Minnesota News

More Minnesota counties may get disaster declarations, feds will pick up most of the clean-up tab

Waste outside
Flood waste collection site in Mankato on Wednesday. Minnesota has about $24 million in the bank to pay for disasters like the recent floods, but the federal government is expected to pay for most of the damage.
Mark Zdechlik | MPR News

President Joe Biden’s disaster declaration means 22 Minnesota counties will get federal aid to assist with flood recovery, but as damage assessments continue that number could increase. 

“Just because there are counties that aren’t listed in the original declaration does not mean that we can’t add in more later,” said Brian Olson, director of the preparedness and recovery bureau under Minnesota’s division of Homeland Security. 

Olson said the state is in the early stages of figuring out how much the surging water destroyed — as well as how much recovery will cost. Because of that, it’s too soon to predict when aid will start to flow, Olson said, but Minnesotans can help catalog the wreckage. 

“Any citizens that have damage to their homes, get pictures, get evidence of it and contact their county emergency management office to start submitting all of that information,” Olson said. “That really helps us as we move forward doing damage assessments to really get the scope of what this thing is.”

When the money does come, 75 percent of eligible damages will be covered by the federal government, he said. The state will pick up the remaining 25 percent, pulling from a state disaster assistance account that Olson estimates has about $24 million at the ready. 

That account was established a decade ago, expediting the process of dishing out aid in times of need and relieving burden from local jurisdictions. Previously, the legislature had to convene each time a disaster was declared in order to appropriate money, often requiring a special session.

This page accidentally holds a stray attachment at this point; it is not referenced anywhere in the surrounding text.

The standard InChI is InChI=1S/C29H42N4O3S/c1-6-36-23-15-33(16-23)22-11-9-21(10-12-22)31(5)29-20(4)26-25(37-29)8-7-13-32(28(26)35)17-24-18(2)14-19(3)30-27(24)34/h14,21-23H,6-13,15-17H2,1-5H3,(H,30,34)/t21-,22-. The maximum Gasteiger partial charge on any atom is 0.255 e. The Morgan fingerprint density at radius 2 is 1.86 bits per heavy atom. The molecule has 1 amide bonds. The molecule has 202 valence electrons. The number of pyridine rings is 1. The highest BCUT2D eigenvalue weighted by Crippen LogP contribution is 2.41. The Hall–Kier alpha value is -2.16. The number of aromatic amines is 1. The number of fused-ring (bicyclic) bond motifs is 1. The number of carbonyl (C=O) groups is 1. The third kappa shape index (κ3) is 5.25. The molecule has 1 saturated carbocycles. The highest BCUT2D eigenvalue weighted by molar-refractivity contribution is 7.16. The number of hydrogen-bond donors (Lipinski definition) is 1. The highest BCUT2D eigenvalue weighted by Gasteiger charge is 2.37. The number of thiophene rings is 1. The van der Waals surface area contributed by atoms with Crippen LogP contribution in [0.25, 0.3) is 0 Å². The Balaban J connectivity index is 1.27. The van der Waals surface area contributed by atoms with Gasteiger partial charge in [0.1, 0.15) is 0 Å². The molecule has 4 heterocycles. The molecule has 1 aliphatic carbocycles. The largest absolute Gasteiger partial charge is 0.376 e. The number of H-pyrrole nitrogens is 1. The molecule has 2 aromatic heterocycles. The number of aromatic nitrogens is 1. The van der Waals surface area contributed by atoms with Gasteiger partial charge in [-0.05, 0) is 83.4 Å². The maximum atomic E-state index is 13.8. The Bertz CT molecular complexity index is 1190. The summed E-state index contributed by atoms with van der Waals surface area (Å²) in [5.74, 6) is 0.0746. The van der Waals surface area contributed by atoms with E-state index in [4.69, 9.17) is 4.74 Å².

Rep. Gene Pelowski, DFL-Winona, pushed for that account and, again, for a recent change that keeps it recharged at a maximum of $50 million.

Once the approximately $24 million is drained, the account will go back up to $50 million, which should be enough on the state’s side for this disaster until the next legislative session, Rep. Pelowski said.

Transitioning into recovery mode and fully assessing damages will be easier as rivers calm down, said Olson with Homeland Security. 

That’s predicted for this upcoming week — sort of. 

two teens walking
Two teenagers walk along the Riverfront Trail along the Minnesota River in Mankato on Monday afternoon. The Rapidan Dam upstream is near a catastrophic failure due to flood waters exhausting the 100-plus year old dam.
Jackson Forderer for MPR News

Minnesotans can expect another wet week across the state, with heavier precipitation falling over Fourth of July celebrations, according to the National Weather Service. But so far, it doesn’t seem like Minnesotans need to brace for destructive flooding again.

“The rain we’ll have this week doesn’t look to have enough to send rivers back to where we saw them,” said meteorologist Mike Griesinger. “We’ll basically pause the receding river levels. They’ll level out, maybe increase a little bit … it’s more just delaying the water going back down.”

The heaviest rainfall will be in southern Minnesota, hitting areas like Cannon River and Blue Earth River – which consumed a house last Tuesday and led to the pre-emptive destruction of the beloved Rapidan Dam Store.

“If they hit the rainfall jackpot in either of those areas, were they to get three to four inches — which is possible, but doesn’t look likely — then you could see some renewed rises down there in southern Minnesota,” Griesinger said.

As river levels recede, people should stay back as flows remain “aggressive,” he added.

“Even if you’re an experienced paddler, it would be dangerous to even try to get a kayak out just because of how much debris will be out there,” Griesinger said. “And you got a lot of water where it normally isn’t.”

Several roadways remain potentially dangerous for travelers. 

High water encroaches on a park and bridge
The Mississippi River -- in major flood stage -- encroaches on a park and bridge near Lower Grey Cloud Island in Cottage Grove, Minn., on Thursday. The road has been closed until water levels recede.
City of Cottage Grove

As of Saturday afternoon, portions of nine highways in south central and the southwest corner of Minnesota remained closed or restricted. That included Highway 99, near the Minnesota River bridge, east of St. Peter — where both the bridge and highway are closed — and Highway 71 in Jackson. 

Several roadways continue to open back up, including Highway 22 south of St. Peter and Highway 169 from Le Sueur to St. Peter. 

Travelers can refer to the state’s 511 page for the most up-to-date information on roadway closures and reopenings.